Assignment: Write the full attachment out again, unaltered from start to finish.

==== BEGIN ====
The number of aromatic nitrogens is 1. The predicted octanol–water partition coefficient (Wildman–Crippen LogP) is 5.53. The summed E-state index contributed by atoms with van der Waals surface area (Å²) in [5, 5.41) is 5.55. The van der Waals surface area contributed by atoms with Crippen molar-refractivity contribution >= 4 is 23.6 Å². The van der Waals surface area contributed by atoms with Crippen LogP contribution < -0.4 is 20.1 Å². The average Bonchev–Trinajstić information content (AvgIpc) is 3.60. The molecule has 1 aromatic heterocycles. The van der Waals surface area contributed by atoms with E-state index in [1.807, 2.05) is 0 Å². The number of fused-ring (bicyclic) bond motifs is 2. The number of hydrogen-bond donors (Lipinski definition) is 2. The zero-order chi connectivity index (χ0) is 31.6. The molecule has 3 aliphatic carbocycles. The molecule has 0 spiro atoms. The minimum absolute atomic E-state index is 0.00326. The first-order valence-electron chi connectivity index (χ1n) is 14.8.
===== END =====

The number of aromatic nitrogens is 1. The predicted octanol–water partition coefficient (Wildman–Crippen LogP) is 5.53. The summed E-state index contributed by atoms with van der Waals surface area (Å²) in [5, 5.41) is 5.55. The van der Waals surface area contributed by atoms with Crippen molar-refractivity contribution >= 4 is 23.6 Å². The van der Waals surface area contributed by atoms with Crippen LogP contribution < -0.4 is 20.1 Å². The average Bonchev–Trinajstić information content (AvgIpc) is 3.60. The molecule has 1 aromatic heterocycles. The van der Waals surface area contributed by atoms with E-state index in [1.807, 2.05) is 0 Å². The number of fused-ring (bicyclic) bond motifs is 2. The number of hydrogen-bond donors (Lipinski definition) is 2. The zero-order chi connectivity index (χ0) is 31.6. The molecule has 3 aliphatic carbocycles. The molecule has 0 spiro atoms. The minimum absolute atomic E-state index is 0.00326. The first-order valence-electron chi connectivity index (χ1n) is 14.8.